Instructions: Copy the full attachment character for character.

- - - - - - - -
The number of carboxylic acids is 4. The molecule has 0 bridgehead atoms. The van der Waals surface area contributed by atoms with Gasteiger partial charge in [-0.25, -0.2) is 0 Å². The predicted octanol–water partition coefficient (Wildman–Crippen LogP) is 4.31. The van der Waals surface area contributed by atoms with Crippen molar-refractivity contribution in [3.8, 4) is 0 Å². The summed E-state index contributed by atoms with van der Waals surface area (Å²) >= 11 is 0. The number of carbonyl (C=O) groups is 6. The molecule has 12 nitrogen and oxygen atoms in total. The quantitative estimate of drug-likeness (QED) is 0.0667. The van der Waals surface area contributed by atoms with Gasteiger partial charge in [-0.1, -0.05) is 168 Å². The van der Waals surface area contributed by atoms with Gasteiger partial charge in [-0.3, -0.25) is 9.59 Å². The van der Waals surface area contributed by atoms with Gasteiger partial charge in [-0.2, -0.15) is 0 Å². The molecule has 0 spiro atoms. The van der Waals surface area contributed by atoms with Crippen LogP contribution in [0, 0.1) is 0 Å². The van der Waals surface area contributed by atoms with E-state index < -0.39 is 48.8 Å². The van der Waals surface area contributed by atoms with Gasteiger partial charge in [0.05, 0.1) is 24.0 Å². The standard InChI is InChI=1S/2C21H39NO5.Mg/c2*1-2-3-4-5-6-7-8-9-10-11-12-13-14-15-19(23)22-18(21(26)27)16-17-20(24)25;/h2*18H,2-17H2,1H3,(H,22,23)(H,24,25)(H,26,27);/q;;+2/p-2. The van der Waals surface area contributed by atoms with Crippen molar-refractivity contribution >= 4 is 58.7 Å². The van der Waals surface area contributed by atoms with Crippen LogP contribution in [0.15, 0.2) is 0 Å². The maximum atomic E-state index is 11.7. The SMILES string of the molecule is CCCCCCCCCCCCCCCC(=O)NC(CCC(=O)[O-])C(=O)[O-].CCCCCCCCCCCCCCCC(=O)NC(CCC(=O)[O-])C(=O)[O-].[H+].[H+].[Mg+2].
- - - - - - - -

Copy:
The number of carboxylic acids is 4. The molecule has 0 bridgehead atoms. The van der Waals surface area contributed by atoms with Gasteiger partial charge in [-0.25, -0.2) is 0 Å². The predicted octanol–water partition coefficient (Wildman–Crippen LogP) is 4.31. The van der Waals surface area contributed by atoms with Crippen molar-refractivity contribution in [3.8, 4) is 0 Å². The summed E-state index contributed by atoms with van der Waals surface area (Å²) >= 11 is 0. The number of carbonyl (C=O) groups is 6. The molecule has 12 nitrogen and oxygen atoms in total. The quantitative estimate of drug-likeness (QED) is 0.0667. The van der Waals surface area contributed by atoms with Gasteiger partial charge in [-0.1, -0.05) is 168 Å². The van der Waals surface area contributed by atoms with Gasteiger partial charge in [-0.3, -0.25) is 9.59 Å². The van der Waals surface area contributed by atoms with Gasteiger partial charge in [-0.2, -0.15) is 0 Å². The molecule has 0 spiro atoms. The van der Waals surface area contributed by atoms with Crippen LogP contribution in [0, 0.1) is 0 Å². The van der Waals surface area contributed by atoms with E-state index < -0.39 is 48.8 Å². The van der Waals surface area contributed by atoms with Gasteiger partial charge in [0.05, 0.1) is 24.0 Å². The standard InChI is InChI=1S/2C21H39NO5.Mg/c2*1-2-3-4-5-6-7-8-9-10-11-12-13-14-15-19(23)22-18(21(26)27)16-17-20(24)25;/h2*18H,2-17H2,1H3,(H,22,23)(H,24,25)(H,26,27);/q;;+2/p-2. The van der Waals surface area contributed by atoms with Crippen molar-refractivity contribution >= 4 is 58.7 Å². The van der Waals surface area contributed by atoms with Crippen LogP contribution in [0.15, 0.2) is 0 Å². The maximum atomic E-state index is 11.7. The SMILES string of the molecule is CCCCCCCCCCCCCCCC(=O)NC(CCC(=O)[O-])C(=O)[O-].CCCCCCCCCCCCCCCC(=O)NC(CCC(=O)[O-])C(=O)[O-].[H+].[H+].[Mg+2].